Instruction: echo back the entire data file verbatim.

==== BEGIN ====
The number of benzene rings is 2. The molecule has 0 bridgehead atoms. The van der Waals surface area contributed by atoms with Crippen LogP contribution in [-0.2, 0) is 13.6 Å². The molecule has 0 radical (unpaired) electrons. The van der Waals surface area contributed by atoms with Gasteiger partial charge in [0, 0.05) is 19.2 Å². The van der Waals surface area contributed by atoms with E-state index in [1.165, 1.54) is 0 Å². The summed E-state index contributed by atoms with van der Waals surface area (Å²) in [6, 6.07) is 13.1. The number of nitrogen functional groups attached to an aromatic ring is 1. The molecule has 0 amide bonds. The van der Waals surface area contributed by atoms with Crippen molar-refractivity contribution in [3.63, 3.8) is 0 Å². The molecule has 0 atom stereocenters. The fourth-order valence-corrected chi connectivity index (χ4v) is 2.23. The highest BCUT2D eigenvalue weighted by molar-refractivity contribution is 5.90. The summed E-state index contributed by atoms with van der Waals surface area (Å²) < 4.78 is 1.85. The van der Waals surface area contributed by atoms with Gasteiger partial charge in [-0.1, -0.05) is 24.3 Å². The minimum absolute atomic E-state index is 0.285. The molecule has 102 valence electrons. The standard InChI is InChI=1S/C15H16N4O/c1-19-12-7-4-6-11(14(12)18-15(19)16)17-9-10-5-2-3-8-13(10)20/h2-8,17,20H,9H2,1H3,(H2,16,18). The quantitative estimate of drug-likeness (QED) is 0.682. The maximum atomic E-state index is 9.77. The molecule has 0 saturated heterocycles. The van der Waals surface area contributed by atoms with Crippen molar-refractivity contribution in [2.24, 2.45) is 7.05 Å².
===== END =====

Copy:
The number of benzene rings is 2. The molecule has 0 bridgehead atoms. The van der Waals surface area contributed by atoms with Crippen LogP contribution in [-0.2, 0) is 13.6 Å². The molecule has 0 radical (unpaired) electrons. The van der Waals surface area contributed by atoms with Gasteiger partial charge in [0, 0.05) is 19.2 Å². The van der Waals surface area contributed by atoms with E-state index in [1.165, 1.54) is 0 Å². The summed E-state index contributed by atoms with van der Waals surface area (Å²) in [6, 6.07) is 13.1. The number of nitrogen functional groups attached to an aromatic ring is 1. The molecule has 0 amide bonds. The van der Waals surface area contributed by atoms with Crippen molar-refractivity contribution in [3.63, 3.8) is 0 Å². The molecule has 0 atom stereocenters. The fourth-order valence-corrected chi connectivity index (χ4v) is 2.23. The highest BCUT2D eigenvalue weighted by molar-refractivity contribution is 5.90. The summed E-state index contributed by atoms with van der Waals surface area (Å²) < 4.78 is 1.85. The van der Waals surface area contributed by atoms with Gasteiger partial charge in [-0.1, -0.05) is 24.3 Å². The minimum absolute atomic E-state index is 0.285. The molecule has 102 valence electrons. The standard InChI is InChI=1S/C15H16N4O/c1-19-12-7-4-6-11(14(12)18-15(19)16)17-9-10-5-2-3-8-13(10)20/h2-8,17,20H,9H2,1H3,(H2,16,18). The quantitative estimate of drug-likeness (QED) is 0.682. The maximum atomic E-state index is 9.77. The molecule has 0 saturated heterocycles. The van der Waals surface area contributed by atoms with Crippen molar-refractivity contribution in [2.24, 2.45) is 7.05 Å².